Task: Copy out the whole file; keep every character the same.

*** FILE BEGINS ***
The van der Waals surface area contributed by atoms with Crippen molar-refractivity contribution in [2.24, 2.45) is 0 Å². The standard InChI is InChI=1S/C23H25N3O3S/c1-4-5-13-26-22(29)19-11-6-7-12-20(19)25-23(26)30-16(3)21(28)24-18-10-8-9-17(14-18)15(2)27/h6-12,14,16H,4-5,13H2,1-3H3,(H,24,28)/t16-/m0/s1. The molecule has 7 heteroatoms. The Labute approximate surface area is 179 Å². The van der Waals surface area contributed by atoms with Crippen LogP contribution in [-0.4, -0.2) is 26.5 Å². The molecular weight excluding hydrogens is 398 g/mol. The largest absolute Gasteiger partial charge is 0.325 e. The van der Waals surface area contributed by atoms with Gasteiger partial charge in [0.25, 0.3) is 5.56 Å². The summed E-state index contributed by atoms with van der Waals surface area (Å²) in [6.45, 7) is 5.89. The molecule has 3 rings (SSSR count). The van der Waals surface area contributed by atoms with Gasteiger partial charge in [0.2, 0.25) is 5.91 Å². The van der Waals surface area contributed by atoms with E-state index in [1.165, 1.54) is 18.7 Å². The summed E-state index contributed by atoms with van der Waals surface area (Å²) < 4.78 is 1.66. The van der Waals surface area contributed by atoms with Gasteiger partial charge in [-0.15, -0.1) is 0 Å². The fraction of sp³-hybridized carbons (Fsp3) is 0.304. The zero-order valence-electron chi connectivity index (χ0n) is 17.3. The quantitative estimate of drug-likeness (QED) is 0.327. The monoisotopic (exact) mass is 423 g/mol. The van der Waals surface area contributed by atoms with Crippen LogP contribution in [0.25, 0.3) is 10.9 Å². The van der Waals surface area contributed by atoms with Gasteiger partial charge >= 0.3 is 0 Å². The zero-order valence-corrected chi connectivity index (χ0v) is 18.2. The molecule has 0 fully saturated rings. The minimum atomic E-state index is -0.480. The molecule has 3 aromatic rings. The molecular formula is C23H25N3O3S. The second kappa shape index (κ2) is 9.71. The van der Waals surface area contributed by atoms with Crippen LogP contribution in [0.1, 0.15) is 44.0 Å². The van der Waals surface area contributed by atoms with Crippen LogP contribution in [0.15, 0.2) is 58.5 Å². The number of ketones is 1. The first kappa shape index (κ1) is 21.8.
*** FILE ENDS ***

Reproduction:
The van der Waals surface area contributed by atoms with Crippen molar-refractivity contribution in [2.24, 2.45) is 0 Å². The standard InChI is InChI=1S/C23H25N3O3S/c1-4-5-13-26-22(29)19-11-6-7-12-20(19)25-23(26)30-16(3)21(28)24-18-10-8-9-17(14-18)15(2)27/h6-12,14,16H,4-5,13H2,1-3H3,(H,24,28)/t16-/m0/s1. The molecule has 7 heteroatoms. The Labute approximate surface area is 179 Å². The van der Waals surface area contributed by atoms with Crippen LogP contribution in [-0.4, -0.2) is 26.5 Å². The molecular weight excluding hydrogens is 398 g/mol. The largest absolute Gasteiger partial charge is 0.325 e. The van der Waals surface area contributed by atoms with Gasteiger partial charge in [0.25, 0.3) is 5.56 Å². The summed E-state index contributed by atoms with van der Waals surface area (Å²) in [6.45, 7) is 5.89. The molecule has 3 rings (SSSR count). The van der Waals surface area contributed by atoms with Gasteiger partial charge in [0.2, 0.25) is 5.91 Å². The van der Waals surface area contributed by atoms with E-state index in [1.165, 1.54) is 18.7 Å². The summed E-state index contributed by atoms with van der Waals surface area (Å²) < 4.78 is 1.66. The van der Waals surface area contributed by atoms with Gasteiger partial charge in [-0.15, -0.1) is 0 Å². The fraction of sp³-hybridized carbons (Fsp3) is 0.304. The zero-order valence-electron chi connectivity index (χ0n) is 17.3. The quantitative estimate of drug-likeness (QED) is 0.327. The monoisotopic (exact) mass is 423 g/mol. The van der Waals surface area contributed by atoms with Crippen LogP contribution in [0.25, 0.3) is 10.9 Å². The van der Waals surface area contributed by atoms with Gasteiger partial charge >= 0.3 is 0 Å². The zero-order valence-corrected chi connectivity index (χ0v) is 18.2. The molecule has 0 fully saturated rings. The minimum atomic E-state index is -0.480. The molecule has 3 aromatic rings. The molecular formula is C23H25N3O3S. The second kappa shape index (κ2) is 9.71. The van der Waals surface area contributed by atoms with Crippen LogP contribution in [0.1, 0.15) is 44.0 Å². The van der Waals surface area contributed by atoms with Crippen LogP contribution in [0.15, 0.2) is 58.5 Å². The number of ketones is 1. The first kappa shape index (κ1) is 21.8.